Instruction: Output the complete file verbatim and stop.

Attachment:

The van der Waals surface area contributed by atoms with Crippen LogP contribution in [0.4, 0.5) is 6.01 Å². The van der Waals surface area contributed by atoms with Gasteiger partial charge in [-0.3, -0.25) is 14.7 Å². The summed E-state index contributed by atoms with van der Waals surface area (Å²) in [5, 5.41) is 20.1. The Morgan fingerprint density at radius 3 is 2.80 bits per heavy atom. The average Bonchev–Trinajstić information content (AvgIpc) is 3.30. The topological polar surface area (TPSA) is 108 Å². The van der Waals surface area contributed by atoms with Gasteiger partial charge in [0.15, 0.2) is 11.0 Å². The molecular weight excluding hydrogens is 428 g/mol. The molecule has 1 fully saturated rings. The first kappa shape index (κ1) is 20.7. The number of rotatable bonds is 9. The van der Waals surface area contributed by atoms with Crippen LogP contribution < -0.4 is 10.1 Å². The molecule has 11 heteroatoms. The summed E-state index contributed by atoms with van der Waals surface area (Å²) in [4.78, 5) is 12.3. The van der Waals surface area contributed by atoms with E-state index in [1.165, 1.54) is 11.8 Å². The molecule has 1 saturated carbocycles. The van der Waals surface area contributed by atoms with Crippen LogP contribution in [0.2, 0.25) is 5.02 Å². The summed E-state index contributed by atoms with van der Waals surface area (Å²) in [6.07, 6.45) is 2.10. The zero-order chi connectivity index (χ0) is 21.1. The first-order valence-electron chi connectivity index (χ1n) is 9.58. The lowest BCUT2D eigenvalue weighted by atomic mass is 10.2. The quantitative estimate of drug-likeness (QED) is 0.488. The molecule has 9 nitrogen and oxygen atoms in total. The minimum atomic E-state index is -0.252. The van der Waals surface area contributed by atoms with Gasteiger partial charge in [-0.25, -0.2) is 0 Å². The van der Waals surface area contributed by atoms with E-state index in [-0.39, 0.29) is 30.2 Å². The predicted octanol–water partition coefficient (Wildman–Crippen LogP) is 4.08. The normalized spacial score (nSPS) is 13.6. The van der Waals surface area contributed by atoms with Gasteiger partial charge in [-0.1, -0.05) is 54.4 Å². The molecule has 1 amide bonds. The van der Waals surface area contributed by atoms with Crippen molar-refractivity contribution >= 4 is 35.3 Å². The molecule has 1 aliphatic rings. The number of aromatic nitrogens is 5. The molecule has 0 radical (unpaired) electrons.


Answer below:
The van der Waals surface area contributed by atoms with Crippen LogP contribution in [0.4, 0.5) is 6.01 Å². The van der Waals surface area contributed by atoms with Gasteiger partial charge in [-0.3, -0.25) is 14.7 Å². The summed E-state index contributed by atoms with van der Waals surface area (Å²) in [5, 5.41) is 20.1. The Morgan fingerprint density at radius 3 is 2.80 bits per heavy atom. The average Bonchev–Trinajstić information content (AvgIpc) is 3.30. The topological polar surface area (TPSA) is 108 Å². The van der Waals surface area contributed by atoms with Gasteiger partial charge in [0.15, 0.2) is 11.0 Å². The molecular weight excluding hydrogens is 428 g/mol. The molecule has 1 fully saturated rings. The first kappa shape index (κ1) is 20.7. The number of rotatable bonds is 9. The van der Waals surface area contributed by atoms with Crippen LogP contribution < -0.4 is 10.1 Å². The molecule has 11 heteroatoms. The summed E-state index contributed by atoms with van der Waals surface area (Å²) in [4.78, 5) is 12.3. The van der Waals surface area contributed by atoms with E-state index in [1.165, 1.54) is 11.8 Å². The molecule has 1 saturated carbocycles. The van der Waals surface area contributed by atoms with Crippen LogP contribution in [0.2, 0.25) is 5.02 Å². The summed E-state index contributed by atoms with van der Waals surface area (Å²) in [6.07, 6.45) is 2.10. The zero-order chi connectivity index (χ0) is 21.1. The first-order valence-electron chi connectivity index (χ1n) is 9.58. The lowest BCUT2D eigenvalue weighted by atomic mass is 10.2. The quantitative estimate of drug-likeness (QED) is 0.488. The molecule has 9 nitrogen and oxygen atoms in total. The minimum atomic E-state index is -0.252. The van der Waals surface area contributed by atoms with Gasteiger partial charge in [-0.25, -0.2) is 0 Å². The van der Waals surface area contributed by atoms with E-state index in [-0.39, 0.29) is 30.2 Å². The predicted octanol–water partition coefficient (Wildman–Crippen LogP) is 4.08. The normalized spacial score (nSPS) is 13.6. The van der Waals surface area contributed by atoms with Gasteiger partial charge in [-0.1, -0.05) is 54.4 Å². The molecule has 1 amide bonds. The van der Waals surface area contributed by atoms with Crippen molar-refractivity contribution >= 4 is 35.3 Å². The molecule has 1 aliphatic rings. The number of aromatic nitrogens is 5. The molecule has 0 radical (unpaired) electrons.